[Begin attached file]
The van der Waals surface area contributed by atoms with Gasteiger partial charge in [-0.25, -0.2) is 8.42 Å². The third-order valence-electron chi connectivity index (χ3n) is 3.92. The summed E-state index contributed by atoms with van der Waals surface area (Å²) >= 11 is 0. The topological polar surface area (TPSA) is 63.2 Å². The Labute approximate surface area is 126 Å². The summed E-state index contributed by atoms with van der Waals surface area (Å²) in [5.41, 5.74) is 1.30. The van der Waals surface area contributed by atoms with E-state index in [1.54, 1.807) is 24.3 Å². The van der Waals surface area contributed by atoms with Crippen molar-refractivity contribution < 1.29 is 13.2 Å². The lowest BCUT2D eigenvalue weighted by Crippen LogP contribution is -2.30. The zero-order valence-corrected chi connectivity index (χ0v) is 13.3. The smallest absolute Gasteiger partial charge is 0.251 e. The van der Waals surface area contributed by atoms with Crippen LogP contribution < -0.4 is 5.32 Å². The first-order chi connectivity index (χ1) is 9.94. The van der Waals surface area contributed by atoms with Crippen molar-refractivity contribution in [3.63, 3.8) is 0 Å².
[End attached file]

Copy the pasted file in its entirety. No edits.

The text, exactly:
The van der Waals surface area contributed by atoms with Gasteiger partial charge in [-0.25, -0.2) is 8.42 Å². The third-order valence-electron chi connectivity index (χ3n) is 3.92. The summed E-state index contributed by atoms with van der Waals surface area (Å²) >= 11 is 0. The topological polar surface area (TPSA) is 63.2 Å². The Labute approximate surface area is 126 Å². The summed E-state index contributed by atoms with van der Waals surface area (Å²) in [5.41, 5.74) is 1.30. The van der Waals surface area contributed by atoms with E-state index in [1.54, 1.807) is 24.3 Å². The van der Waals surface area contributed by atoms with Crippen molar-refractivity contribution < 1.29 is 13.2 Å². The lowest BCUT2D eigenvalue weighted by Crippen LogP contribution is -2.30. The zero-order valence-corrected chi connectivity index (χ0v) is 13.3. The smallest absolute Gasteiger partial charge is 0.251 e. The van der Waals surface area contributed by atoms with Crippen LogP contribution < -0.4 is 5.32 Å². The first-order chi connectivity index (χ1) is 9.94. The van der Waals surface area contributed by atoms with Crippen molar-refractivity contribution in [3.63, 3.8) is 0 Å².